Archives for the month of: June, 2012

I had a brief moment of being myself a few nights ago.


I’m a rockstar princess who loves to perform. For the past four years, the extent of my “performing” was occasionally leading music for church services. I love doing that, don’t get me wrong, but it’s different than being on a real stage for a real audience. I lead worship for God. There’s a congregation joining in, but it’s all for an audience of just One.

This past Friday I worked way too many hours. My workday started at 7am and finally ended at 11pm. As I was driving home, a friend called me and asked me to meet him at one of the local bars. I was so tired that my eyes were burning, but I was just around the corner so I agreed. I walked in and was happy to see familiar faces. Some of my band was there. The band that I’d been leading worship with for the past five years.

The band that was playing at the bar knew the few guys in my band and asked if they wanted to do a few songs. They agreed, which is why they called me. They needed a singer. Without a second thought I agreed! It was performing, not leading worship. A change from our usual routine. This was a gig, not a church service. We had more freedom to be goofy and the guys had more freedom to show off their stellar guitar skills.

So I sang one of Taylor Swift’s songs with my worship team band in a smokey bar scattered with inebriated people. It was loud and chaotic and I hadn’t rehearsed. But guess what, I rocked it. My talented musicians backing me up had a great time and one of them even sang harmony.


Musicians make music. It’s just what we do.
Musicians who are in love with God make music for God. It’s just what we do.
So that’s just what we did.

Maybe my talents and gifts would be better used doing something more “christian”. But, for that one night, I was myself. Singing a Taylor Swift song at a bar. That was my act of worship. I was all in and fully enjoying and using the passions God gave me. It was an untraditional way to bring light into a dark place. It was an untraditional act of worship.

-andrea (the rebellious writer of this blog)


**Just to put you at ease about me being in a bar… I’m over 21 years of age. I was being responsible. I was with people that I knew. I didn’t dance on any tables. And, the best part of it? The only thing I had to drink the entire night was water.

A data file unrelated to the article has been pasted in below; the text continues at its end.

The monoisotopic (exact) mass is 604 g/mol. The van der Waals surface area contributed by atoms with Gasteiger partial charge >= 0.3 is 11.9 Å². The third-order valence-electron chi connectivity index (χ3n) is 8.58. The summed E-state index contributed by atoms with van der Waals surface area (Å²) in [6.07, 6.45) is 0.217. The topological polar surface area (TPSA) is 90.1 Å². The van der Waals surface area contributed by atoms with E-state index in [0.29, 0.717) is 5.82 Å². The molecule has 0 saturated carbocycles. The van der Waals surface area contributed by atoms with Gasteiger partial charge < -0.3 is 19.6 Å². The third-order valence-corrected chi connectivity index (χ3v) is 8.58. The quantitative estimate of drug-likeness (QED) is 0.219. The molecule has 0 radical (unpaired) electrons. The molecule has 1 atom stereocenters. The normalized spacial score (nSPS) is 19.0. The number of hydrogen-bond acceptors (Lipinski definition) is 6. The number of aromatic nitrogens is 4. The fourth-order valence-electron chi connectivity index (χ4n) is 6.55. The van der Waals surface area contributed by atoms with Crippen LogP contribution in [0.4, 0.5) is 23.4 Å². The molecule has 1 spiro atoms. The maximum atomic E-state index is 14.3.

Some days, I want to dive all in. I want to read every blog on the blogroll and crack a theological stalemate and pull a couple of books off of my dusty cubicle shelf and put all of my empty down time to excellent use. I want to be studious and industrious and full.

And then I get to work. I settle into my office chair. This is not a comfortable, satisfying “settle into my office chair”. It is a dismal settling down. Like settling into the chair in a doctor’s waiting room. You fully know that everything to follow this act of being seated will be dull at best, miserable at worst.

I settle down into my office chair.

All of my high aspirations settle down too.

Another day passes and I haven’t reached much further than to switch on the lamp in the far corner of my gray-walled world. Minds, like muscles, atrophy. I was going to work mine out today. But I settled instead. No blogs. No theology. No books.

How do you to inspire yourself to press through monotony? I am looking for suggestions because tomorrow I will march into this same office and settle into this same chair… and somehow, I want to keep my mind aloft.


~Annie Bolger Quick, editor

And then comfort comes.

Sometimes it’s quiet and gentle. Other times it’s more loud and abrupt. Sometimes it’s with a cup of tea. A nap. A book. A few quiet hours. With words poured out on a blank page. With some reassuring advice. A hug. A long run. A road trip. With yelling in my car. A baby’s snuggles.

Comfort comes with the acceptance of what’s happened and the desire to move forward.Comfort doesn’t come by forcing organization upon chaos, but by making sense of it. Organizing and beautifying the chaos, disaster, and heartache would be a discredit to it. The goal is to find hope and peace at the end of it without degrading the pain, but easing it in the light of truth. God’s truth. The only truth.

And that’s when comfort comes. Seeing chaos through the pure light of God’s truth.